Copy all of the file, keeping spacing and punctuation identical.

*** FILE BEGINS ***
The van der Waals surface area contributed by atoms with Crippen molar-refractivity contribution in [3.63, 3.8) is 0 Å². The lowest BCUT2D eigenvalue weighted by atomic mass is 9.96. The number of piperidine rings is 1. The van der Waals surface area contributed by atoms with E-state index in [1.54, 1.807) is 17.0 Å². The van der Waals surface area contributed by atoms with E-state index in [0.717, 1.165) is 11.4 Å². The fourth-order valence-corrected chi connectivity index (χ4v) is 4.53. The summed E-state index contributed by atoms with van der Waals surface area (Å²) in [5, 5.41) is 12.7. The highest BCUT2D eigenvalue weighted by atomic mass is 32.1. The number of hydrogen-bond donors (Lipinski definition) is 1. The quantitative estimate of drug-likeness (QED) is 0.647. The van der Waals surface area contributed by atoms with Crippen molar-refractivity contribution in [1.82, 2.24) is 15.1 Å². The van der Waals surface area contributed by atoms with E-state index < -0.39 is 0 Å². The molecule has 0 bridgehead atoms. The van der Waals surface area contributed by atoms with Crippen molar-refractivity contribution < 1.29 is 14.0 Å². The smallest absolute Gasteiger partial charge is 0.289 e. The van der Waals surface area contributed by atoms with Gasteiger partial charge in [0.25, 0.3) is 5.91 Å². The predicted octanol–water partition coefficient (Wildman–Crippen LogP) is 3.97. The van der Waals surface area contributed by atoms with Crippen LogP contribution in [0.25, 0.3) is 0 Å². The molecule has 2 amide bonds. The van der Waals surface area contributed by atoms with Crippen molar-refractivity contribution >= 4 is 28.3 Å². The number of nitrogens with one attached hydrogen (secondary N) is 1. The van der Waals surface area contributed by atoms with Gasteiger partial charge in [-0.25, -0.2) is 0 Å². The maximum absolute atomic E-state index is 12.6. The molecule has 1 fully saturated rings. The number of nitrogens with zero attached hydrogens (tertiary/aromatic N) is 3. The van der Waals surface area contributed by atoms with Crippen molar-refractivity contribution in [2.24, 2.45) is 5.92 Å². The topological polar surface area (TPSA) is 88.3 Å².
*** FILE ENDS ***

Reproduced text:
The van der Waals surface area contributed by atoms with Crippen molar-refractivity contribution in [3.63, 3.8) is 0 Å². The lowest BCUT2D eigenvalue weighted by atomic mass is 9.96. The number of piperidine rings is 1. The van der Waals surface area contributed by atoms with E-state index in [1.54, 1.807) is 17.0 Å². The van der Waals surface area contributed by atoms with E-state index in [0.717, 1.165) is 11.4 Å². The fourth-order valence-corrected chi connectivity index (χ4v) is 4.53. The summed E-state index contributed by atoms with van der Waals surface area (Å²) in [5, 5.41) is 12.7. The highest BCUT2D eigenvalue weighted by atomic mass is 32.1. The number of hydrogen-bond donors (Lipinski definition) is 1. The quantitative estimate of drug-likeness (QED) is 0.647. The van der Waals surface area contributed by atoms with Crippen molar-refractivity contribution in [1.82, 2.24) is 15.1 Å². The van der Waals surface area contributed by atoms with E-state index < -0.39 is 0 Å². The molecule has 0 bridgehead atoms. The van der Waals surface area contributed by atoms with Crippen molar-refractivity contribution < 1.29 is 14.0 Å². The smallest absolute Gasteiger partial charge is 0.289 e. The van der Waals surface area contributed by atoms with Gasteiger partial charge in [0.25, 0.3) is 5.91 Å². The predicted octanol–water partition coefficient (Wildman–Crippen LogP) is 3.97. The van der Waals surface area contributed by atoms with Crippen LogP contribution in [0.25, 0.3) is 0 Å². The molecule has 2 amide bonds. The van der Waals surface area contributed by atoms with Crippen molar-refractivity contribution >= 4 is 28.3 Å². The number of nitrogens with one attached hydrogen (secondary N) is 1. The van der Waals surface area contributed by atoms with Gasteiger partial charge in [-0.25, -0.2) is 0 Å². The maximum absolute atomic E-state index is 12.6. The molecule has 1 fully saturated rings. The number of nitrogens with zero attached hydrogens (tertiary/aromatic N) is 3. The van der Waals surface area contributed by atoms with Crippen molar-refractivity contribution in [2.24, 2.45) is 5.92 Å². The topological polar surface area (TPSA) is 88.3 Å².